Dan Martin crashed at kilometre 109, his front wheel taken out from under him by another rider. He was delayed when he slid down a ravine and then began a chase back aide by his Garmin-Sharp team. Meanwhile Niemiec went over the summit of the climb (km. 117.2) first, trailed by Vandewalle and Meyer. Degenkolb was dropped and slipped back toward the bunch, which was six minutes 20 seconds back. At that point Martin was a minute and a half down.
The four remaining leaders carried on and with 20 kilometres remaining, they were four minutes 10 seconds ahead. Martin was being helped by Saturday’s stage winner Ryder Hesjedal and was half a minute behind the bunch. The duo managed to bridge up soon afterwards, after which the break hit the bottom of the final climb.
Niemiec, Meyer and Vandewalle pushed ahead and dropped Aramendia on the early slopes. Meyer then attacked with just over ten kilometres to go, being joined by Niemiec soon afterwards. The gap then was three and a half minutes, making it possible for them to stay clear but only if the peloton wasn’t focussed in its chase.
Stop-go racing on the final climb:
With 9.5 kilometres to go Chris Froome (Sky) was at the back of the group and looked to be under pressure, although those who saw him return from a similar position on Saturday’s stage knew not to take anything for granted.
Warren Barguil (Giant-Shimano) was feeling good and attacked, pushing ahead. Giampaolo Caruso (Katusha) jumped up to him. Barguil had started the day six minutes and two seconds back in 13th overall, and so was no immediate danger to Alberto Contador (Sky).
They were joined by Winner Anacona (Lampre-Merida), who had started the day 9th overall, four minutes 36 seconds behind. However the bunch decided this was too close and hauled them back.
Out front, Meyer and Lampre were still three minutes and nine seconds clear with 8.3 kilometres remaining. This gap however dropped to two minutes 27 seconds with seven kilometres left, showing they would have to dig in all the way.
Katusha duo Caruso and Dani Moreno attacked and were joined by Barguil. This surge put Ancona and Daniel Navarro (Cofidis) into trouble and out the back.
Rodriguez then ramped up the pace and bridged up to Barguil and his two teammates. Contador and the other general classification riders followed, although Chris Froome (Sky) was in difficulty and slipped off the back.
Barguil went again, stretching out the group. Contador and Valverde marked him closely, as did Rodriguez. Martin was detached, having used up a lot of energy in his chase, but got back on when they stalled.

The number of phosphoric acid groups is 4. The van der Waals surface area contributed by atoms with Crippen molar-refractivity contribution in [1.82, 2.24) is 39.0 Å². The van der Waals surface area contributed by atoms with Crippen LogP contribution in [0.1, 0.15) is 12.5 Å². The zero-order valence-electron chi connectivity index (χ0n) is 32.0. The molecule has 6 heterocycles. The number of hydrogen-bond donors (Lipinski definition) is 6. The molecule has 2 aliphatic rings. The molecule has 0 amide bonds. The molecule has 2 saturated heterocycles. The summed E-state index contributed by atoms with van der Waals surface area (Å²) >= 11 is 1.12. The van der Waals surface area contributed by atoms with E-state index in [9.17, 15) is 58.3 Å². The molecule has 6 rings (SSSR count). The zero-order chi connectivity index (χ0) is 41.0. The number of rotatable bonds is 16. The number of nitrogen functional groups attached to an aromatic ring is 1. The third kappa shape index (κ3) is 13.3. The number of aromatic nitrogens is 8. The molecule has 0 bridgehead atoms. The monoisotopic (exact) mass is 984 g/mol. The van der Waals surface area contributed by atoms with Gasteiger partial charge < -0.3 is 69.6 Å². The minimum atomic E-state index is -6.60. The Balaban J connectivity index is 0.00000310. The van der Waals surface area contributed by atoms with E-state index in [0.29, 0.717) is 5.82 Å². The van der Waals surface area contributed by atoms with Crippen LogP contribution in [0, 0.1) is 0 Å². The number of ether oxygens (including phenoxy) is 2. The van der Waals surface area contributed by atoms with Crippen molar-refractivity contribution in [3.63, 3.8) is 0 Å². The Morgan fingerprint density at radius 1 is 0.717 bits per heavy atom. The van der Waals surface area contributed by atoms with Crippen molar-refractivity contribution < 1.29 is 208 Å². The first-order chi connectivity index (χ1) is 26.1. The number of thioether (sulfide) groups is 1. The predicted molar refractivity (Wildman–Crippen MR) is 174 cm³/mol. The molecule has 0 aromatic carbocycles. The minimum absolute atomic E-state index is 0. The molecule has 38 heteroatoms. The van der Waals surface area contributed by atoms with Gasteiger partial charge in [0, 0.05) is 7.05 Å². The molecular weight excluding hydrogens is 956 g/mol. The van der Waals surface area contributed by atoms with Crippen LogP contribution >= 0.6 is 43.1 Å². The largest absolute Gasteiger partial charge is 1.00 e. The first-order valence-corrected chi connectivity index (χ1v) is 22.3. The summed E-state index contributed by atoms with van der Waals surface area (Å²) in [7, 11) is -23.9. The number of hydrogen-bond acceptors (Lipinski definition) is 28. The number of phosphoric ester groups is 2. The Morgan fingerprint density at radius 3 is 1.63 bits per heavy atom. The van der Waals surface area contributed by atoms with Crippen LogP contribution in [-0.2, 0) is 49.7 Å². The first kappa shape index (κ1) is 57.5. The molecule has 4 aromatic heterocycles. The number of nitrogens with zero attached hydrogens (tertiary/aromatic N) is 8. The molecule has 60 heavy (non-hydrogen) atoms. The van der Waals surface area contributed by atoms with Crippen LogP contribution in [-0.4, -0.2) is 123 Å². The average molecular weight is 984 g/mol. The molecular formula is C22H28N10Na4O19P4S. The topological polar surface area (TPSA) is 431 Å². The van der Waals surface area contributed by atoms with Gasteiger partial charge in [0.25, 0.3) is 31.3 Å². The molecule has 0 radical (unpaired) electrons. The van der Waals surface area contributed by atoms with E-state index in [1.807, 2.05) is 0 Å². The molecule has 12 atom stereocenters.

Barguil was in a stubborn mood and surged once more. He rode clear of the others who, peculiarly, were watching each other rather than using the chance to put time into Froome. Caruso joined Barguil and then Rodriguez came past with Contador and Valverde on his wheel. Contador then went to the front and pushed it, trying to ensure that Froome wouldn’t come back. However, once again the riders stalled, watching each other.
This stall allowed both Froome and Martin to get back on, although Contador saw this and surged again, followed by Valverde and Rodriguez.
Out front, Niemic pushed ahead of Meyer, trying to bid for the win. He had just over a minute with five kilometres left, thus making it crucial that he give everything to try to maintain a gap.
Contador, Valverde and Rodriguez had a fifteen second gap on Froome at this point and continued to push onwards. However Valverde was doing little, and Rodriguez plus Aru – who had bridged – were not contributing at all. This allowed Froome to rejoin with Barguil, Martin and Caruso.
This produced a nine man chase group one minute and 12 seconds behind Niemic with 3.8 kilometres to go.
Barguil still wanted the stage and surged again. Contador brought the others up to him, sending Froome out the back. The race leader continued to push things and dragged Valverde and Rodriguez clear. Once again, though, the others refused to work with him.
Rodriguez finally put his nose in the wind and surged at the end of a brief descent with 2.7 kilometres to go. Contador appeared to be labouring in getting across, but managed to do so with Valverde on his wheel. Once again, Rodriguez stalled and refused to work.
Froome got close once again, making it clear that Valverde and Rodriguez were throwing away chances. Contador took up the pacesetting once more and finally Valverde came to the front.
Ahead, Niemic had reached the descent prior to the final rise to the line and pushed on through the kilometre to go banner. He had done enough to hold on, winning the stage.
Behind, Valverde and Rodriguez sprinted in second and third, opening a five second gap on Contador. They took the bonuses for second and third, but might yet regret not working to distance Froome.